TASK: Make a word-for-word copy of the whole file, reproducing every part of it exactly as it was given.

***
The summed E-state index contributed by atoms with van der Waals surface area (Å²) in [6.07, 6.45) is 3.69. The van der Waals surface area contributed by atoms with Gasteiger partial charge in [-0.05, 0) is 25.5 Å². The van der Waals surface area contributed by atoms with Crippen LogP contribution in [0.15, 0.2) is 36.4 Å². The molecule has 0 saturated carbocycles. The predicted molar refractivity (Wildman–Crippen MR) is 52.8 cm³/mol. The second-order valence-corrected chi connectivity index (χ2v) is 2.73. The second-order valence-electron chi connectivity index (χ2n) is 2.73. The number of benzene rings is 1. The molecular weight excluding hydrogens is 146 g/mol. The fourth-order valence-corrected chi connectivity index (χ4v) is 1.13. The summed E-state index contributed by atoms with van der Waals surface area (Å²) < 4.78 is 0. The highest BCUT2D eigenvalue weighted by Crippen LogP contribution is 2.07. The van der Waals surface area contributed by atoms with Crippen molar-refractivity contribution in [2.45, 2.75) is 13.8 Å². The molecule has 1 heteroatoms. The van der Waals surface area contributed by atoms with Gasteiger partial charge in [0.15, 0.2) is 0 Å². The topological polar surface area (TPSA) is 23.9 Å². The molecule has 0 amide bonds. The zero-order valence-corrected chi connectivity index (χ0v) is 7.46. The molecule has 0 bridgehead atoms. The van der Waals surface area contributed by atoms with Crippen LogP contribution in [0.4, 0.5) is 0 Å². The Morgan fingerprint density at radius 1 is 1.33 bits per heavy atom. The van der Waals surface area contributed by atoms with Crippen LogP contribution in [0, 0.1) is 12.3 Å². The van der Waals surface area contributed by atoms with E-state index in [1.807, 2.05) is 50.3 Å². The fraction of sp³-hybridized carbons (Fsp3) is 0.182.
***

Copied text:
The summed E-state index contributed by atoms with van der Waals surface area (Å²) in [6.07, 6.45) is 3.69. The van der Waals surface area contributed by atoms with Gasteiger partial charge in [-0.05, 0) is 25.5 Å². The van der Waals surface area contributed by atoms with Crippen LogP contribution in [0.15, 0.2) is 36.4 Å². The molecule has 0 saturated carbocycles. The predicted molar refractivity (Wildman–Crippen MR) is 52.8 cm³/mol. The second-order valence-corrected chi connectivity index (χ2v) is 2.73. The second-order valence-electron chi connectivity index (χ2n) is 2.73. The number of benzene rings is 1. The molecular weight excluding hydrogens is 146 g/mol. The fourth-order valence-corrected chi connectivity index (χ4v) is 1.13. The summed E-state index contributed by atoms with van der Waals surface area (Å²) < 4.78 is 0. The highest BCUT2D eigenvalue weighted by Crippen LogP contribution is 2.07. The van der Waals surface area contributed by atoms with Crippen molar-refractivity contribution in [2.45, 2.75) is 13.8 Å². The molecule has 1 heteroatoms. The van der Waals surface area contributed by atoms with Gasteiger partial charge in [0.15, 0.2) is 0 Å². The topological polar surface area (TPSA) is 23.9 Å². The molecule has 0 amide bonds. The zero-order valence-corrected chi connectivity index (χ0v) is 7.46. The molecule has 0 bridgehead atoms. The van der Waals surface area contributed by atoms with Crippen LogP contribution in [0.4, 0.5) is 0 Å². The Morgan fingerprint density at radius 1 is 1.33 bits per heavy atom. The van der Waals surface area contributed by atoms with Crippen LogP contribution in [0, 0.1) is 12.3 Å². The van der Waals surface area contributed by atoms with E-state index in [1.807, 2.05) is 50.3 Å². The fraction of sp³-hybridized carbons (Fsp3) is 0.182.